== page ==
Fisheries and Animal Husbandry Departments help farmers to rear fish, goats

Farmer S. Muniyammal’s land in Tirumangalam has a fish pond, a vermicompost unit and separate enclosures for chicken, ducks and goats. Integrated farms, such as hers, are being considered an effective solution to mitigate drought by farmers in the district.

“The Department of Agriculture is also propagating this under the ‘Integrated Farming System (IFS)’ where we have tied up with different departments. The Fisheries Department helps farmers set up fish ponds in their lands and the Animal Husbandry Department aids in procurement of buffaloes and goats,” says Jaisingh Gnanadurai, Joint Director of Agriculture. “IFS encourages farmers not to solely depend on their crops but explore other avenues for income generation,” he adds.

Vermicompost units

A farmer in Kulamangalam, V. Krishnan, says the integrated system is self-sufficient and has been cost-effective. “Waste from poultry birds is used as food for fish and the manure from goats and buffaloes maintains the vermicompost unit,” he explains.

“The coconut grove I have in my farm has provided me with steady income since coconuts fetch a good price locally,” Mr. Krishnan adds.

“There is no farm nearby that has an integrated set up like this and many farmers have evinced interest in it since most of them have incurred losses due to water scarcity,” he explains.

V. C. Velaichamy, an agriculturalist in Mulaikuruchi near Samayanallur, points out that the clay soil in his farmland helps to retain water in the fish pond.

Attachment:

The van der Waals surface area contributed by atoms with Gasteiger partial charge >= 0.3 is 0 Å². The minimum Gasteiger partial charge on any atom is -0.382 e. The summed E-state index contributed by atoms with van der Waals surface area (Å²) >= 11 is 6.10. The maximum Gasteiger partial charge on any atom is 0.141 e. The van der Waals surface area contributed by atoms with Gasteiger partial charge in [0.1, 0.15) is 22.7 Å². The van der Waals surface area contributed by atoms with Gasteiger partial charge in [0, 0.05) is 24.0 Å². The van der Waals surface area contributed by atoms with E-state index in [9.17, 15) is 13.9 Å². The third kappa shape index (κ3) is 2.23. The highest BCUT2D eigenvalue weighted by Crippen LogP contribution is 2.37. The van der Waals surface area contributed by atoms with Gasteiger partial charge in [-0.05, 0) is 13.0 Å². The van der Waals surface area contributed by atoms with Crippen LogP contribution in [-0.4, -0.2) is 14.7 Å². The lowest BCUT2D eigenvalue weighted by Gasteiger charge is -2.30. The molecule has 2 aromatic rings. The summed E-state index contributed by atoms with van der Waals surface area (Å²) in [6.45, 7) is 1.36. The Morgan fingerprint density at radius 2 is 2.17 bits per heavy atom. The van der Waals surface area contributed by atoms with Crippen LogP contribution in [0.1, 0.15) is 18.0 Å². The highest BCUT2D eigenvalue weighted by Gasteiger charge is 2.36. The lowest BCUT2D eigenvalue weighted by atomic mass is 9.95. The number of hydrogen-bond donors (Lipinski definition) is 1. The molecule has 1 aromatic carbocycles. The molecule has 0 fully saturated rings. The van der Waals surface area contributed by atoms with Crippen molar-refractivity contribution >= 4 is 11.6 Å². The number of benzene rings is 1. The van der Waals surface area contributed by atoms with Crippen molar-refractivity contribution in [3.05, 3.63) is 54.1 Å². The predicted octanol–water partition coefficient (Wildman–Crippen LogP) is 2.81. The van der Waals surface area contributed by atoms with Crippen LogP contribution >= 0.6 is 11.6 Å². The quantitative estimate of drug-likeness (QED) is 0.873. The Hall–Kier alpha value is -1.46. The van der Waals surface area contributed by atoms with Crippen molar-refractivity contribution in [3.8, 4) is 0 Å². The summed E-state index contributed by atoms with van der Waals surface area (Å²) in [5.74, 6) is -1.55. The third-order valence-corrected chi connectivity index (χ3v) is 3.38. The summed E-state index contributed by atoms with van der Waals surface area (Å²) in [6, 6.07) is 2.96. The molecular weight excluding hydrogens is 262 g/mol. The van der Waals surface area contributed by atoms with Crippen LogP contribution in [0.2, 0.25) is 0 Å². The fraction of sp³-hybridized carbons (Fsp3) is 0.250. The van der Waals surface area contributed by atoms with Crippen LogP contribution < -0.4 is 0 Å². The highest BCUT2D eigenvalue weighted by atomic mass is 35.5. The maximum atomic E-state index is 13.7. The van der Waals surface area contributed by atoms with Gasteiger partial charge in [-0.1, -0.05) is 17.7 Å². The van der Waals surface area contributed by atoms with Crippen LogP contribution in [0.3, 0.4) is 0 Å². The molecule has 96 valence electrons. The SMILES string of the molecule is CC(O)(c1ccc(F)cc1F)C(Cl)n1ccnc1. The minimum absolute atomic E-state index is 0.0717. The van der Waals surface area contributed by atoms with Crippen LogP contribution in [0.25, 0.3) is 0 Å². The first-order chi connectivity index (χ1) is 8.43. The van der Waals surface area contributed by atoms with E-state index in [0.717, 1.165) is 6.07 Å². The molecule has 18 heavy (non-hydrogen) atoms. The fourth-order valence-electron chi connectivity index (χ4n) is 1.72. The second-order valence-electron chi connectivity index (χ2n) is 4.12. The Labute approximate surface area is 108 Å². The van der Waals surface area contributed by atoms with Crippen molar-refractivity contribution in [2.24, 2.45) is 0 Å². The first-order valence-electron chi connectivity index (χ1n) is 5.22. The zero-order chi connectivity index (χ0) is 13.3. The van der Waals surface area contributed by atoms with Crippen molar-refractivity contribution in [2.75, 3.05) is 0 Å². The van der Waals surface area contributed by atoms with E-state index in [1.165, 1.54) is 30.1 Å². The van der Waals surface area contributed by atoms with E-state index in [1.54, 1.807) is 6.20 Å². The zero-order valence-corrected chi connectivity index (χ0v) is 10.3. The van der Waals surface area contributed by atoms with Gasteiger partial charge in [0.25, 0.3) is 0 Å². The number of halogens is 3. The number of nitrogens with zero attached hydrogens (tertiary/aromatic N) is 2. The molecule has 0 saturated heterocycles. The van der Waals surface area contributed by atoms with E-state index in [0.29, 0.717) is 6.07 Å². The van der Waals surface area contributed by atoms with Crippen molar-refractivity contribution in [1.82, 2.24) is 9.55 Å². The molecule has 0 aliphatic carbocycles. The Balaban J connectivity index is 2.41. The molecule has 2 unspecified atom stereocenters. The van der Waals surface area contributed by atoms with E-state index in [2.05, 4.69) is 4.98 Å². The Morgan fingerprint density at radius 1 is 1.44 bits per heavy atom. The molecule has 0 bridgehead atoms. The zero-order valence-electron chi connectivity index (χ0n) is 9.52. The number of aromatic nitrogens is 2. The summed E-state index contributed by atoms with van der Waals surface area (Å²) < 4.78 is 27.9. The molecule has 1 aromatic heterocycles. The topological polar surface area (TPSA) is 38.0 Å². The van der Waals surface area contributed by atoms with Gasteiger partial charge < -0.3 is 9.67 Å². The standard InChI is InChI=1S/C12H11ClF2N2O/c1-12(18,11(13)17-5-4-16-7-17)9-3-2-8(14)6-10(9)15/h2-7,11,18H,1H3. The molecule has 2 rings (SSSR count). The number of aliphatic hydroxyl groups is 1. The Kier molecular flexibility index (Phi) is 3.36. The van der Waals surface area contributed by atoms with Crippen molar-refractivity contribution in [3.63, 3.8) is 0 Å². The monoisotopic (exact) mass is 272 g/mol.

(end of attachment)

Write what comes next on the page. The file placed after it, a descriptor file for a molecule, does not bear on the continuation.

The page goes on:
“I introduced 500 ‘Katlas’ in the fish pond eight months back. Farmers should make it a point to dig farm ponds in a small area which will effectively conserve water and rear fish, which will provide an additional income,” he says.

A number of farmers, including Mr. Velaichamy, who have vermicompost units in their integrated farms, have reduced the use of chemical fertilizers and are growing organic produce.


In Kallipatti, Tirumangalam, Usilampatti and Kalligudi blocks, the Agriculture Department has indentified 12 beneficiaries each and offers them subsidy and expertise on setting up of integrated farms. This is being done to help farmers in the dry belt overcome drought.

A subsidy of Rs.55,000 is currently given to each farmer to set up an integrated farm which will cover the expenses of setting up a vermicompost unit and a fish pond. “If not for rearing fish, digging farm ponds for water storage as part of the IFS has also helped in groundwater recharge,” an official says.

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